I feell funny to read how people these days talk about the things that we shouldn’t do rather than the things that we should do. I think that it is a new strategy.

    However, the above points are well explained.

    – Ranjith

  • Vasathi

    Great Info on what not to do in Blogging. This will set to a new trend for sure

    Bloggers Rock !!

  • Adarsh

    @Ranjith- Although I did include some negativity, I think i included action points in each of those points.

  • Kris

    I thought this was a great article. I just forwarded it to a friend who just asked on Facebook “Is anyone out there? Is anyone reading my blog? Does anyone care???” Your tweet was perfect timing. For me anyway.

    #5 is really essential, in my opinion. Blogs take tons of practice. Writing isn’t something a lot of people do on a regular basis anymore. Strange, but true.

    Once you start writing a blog you realize how long it’s been. It can take a lot of time, and practice, to find your voice. And sometimes it just takes a while to figure out what you really want to write about.

    I’ll stop by a poorly written blog one time. That’s it. A well-written blog leaves you wanting more.

    Writing groups like The Red Dress Club are also really helpful to get your writing in better shape.

    -Kris

  • John

    The article takes me back to the drawing board. For the few months I have been into blogging, I echo this article, its not a bed of roses, especially when you still have your 8-5 job. Blogging needs quality time, fresh and alert mind. I am not quitting though, I will keep on swimming against the flow.

    John

  • Flo | Create Your Own Website

    Ugly Truths Indeed. These are why there are much more blogs falling on the wayside than those that make it to the top. I hope people will get it and start moving back to static websites.

    I think No 4 is a bit extreme. If you would scrutinize the comments you get on your blog that way, then it would be better to go the no-comments route. And why would anybody go to a contact form to suggest something to you after reading a post? I think it would be better to make the suggestions related to a post in the comments. It will add to the post and other commenters can learn from it. Moreover it is quicker for the commenter.

    Unless maybe you prefer it behind the scenes so that others will not know that it is a commenter’s suggestion?

  • Extreme John

    I agree that blogging can be very difficult as it requires a lot of your time and patience. But it can also be fun and exciting to some especially for those who are fond of writing blogs. It all depends on the purpose or intent of the blogger – simply sharing his/her thoughts or experiences. Just help people on a particular niche and getting positive feedback is all what they need to inspire and keep writing. Blogging can be a source of income and a hobby as well. Great post indeed!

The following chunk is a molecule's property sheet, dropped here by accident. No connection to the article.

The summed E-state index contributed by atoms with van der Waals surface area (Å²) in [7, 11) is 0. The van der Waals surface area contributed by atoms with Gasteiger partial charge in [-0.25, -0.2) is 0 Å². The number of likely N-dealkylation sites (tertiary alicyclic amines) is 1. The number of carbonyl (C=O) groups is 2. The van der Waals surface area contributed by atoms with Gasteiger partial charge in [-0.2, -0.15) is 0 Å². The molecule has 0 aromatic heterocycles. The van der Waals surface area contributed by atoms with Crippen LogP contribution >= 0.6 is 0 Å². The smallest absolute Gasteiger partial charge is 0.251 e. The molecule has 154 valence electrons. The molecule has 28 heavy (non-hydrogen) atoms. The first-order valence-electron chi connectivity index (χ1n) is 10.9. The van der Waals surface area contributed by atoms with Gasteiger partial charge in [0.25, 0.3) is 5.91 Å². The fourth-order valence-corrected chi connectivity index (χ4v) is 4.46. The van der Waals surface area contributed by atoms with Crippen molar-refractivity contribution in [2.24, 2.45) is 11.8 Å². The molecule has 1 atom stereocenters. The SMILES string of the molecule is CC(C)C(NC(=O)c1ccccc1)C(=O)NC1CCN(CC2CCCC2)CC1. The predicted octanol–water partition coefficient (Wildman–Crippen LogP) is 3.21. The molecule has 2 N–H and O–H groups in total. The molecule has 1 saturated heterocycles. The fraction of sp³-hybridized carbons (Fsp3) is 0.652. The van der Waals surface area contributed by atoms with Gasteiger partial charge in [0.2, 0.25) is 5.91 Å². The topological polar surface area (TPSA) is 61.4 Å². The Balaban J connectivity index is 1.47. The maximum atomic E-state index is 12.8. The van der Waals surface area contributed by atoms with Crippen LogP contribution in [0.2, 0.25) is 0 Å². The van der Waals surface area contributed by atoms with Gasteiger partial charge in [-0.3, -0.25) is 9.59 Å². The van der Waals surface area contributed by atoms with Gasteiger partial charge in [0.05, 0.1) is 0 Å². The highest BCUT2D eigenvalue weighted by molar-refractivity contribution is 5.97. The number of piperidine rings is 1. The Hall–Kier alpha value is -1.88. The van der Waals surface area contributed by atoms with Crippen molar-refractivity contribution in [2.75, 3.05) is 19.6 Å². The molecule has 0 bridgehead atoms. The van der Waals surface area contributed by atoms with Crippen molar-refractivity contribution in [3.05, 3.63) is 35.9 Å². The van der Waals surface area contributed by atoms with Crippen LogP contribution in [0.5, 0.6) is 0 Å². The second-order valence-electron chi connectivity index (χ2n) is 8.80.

• Eunus Hosen

    Thank you so much Adarsh, really ugly truth about blogging!

  • Jerrick

    study blog tips everyday just improve your blog or find out your mistake only and not follow them exactly. Do not think blog is easy, when think of idea and topic of a blog, you will suffer the headache.
    they are not much success blogger only and most important is it is not a place to earn fast money.

  • Jane

    You are so right Ardash..blogging is not easy. I believe the key is committment, as it’s all too eay to be become disallusioned when you’ve been at it for months and nothing seem to be happening.

    One way to help ensure committment is to write about something you are genuinely interested in. Blogging should be at least partly a labour of love..other wise it becomes too tedious and you’ll probably give up.

    Cheers

  • Jingles

    I don’t agree with two of the points.

    1) Blogging isn’t Easy – Doing it well and being successful at blogging isn’t easy. Anyone can setup a blog and start blogging it’s pretty easy, the hundreds and thousands of blogs that litter the net prove it’s easy, most of those blogs are so bad they make my eyes bleed.

    2) Practice doesn’t make you perfect – It won’t make you perfect, nobody is perfect, but practice will make you better but only if you learn from your mistakes. If you don’t learn from your mistakes you will be doomed to keep making the same mistakes over and over and never improve.

    I have lost count of how many blogs and web sites I have designed, looking back a lot of them weren’t that great but I can see that each blog and web site did improve over time. The next blog or web site would be better than the last one. I just kept practicing and i got a lot better but not perfect.

  • mohamed shajid

    yeah. Am also agree with you because it takes 1 or 2 year to success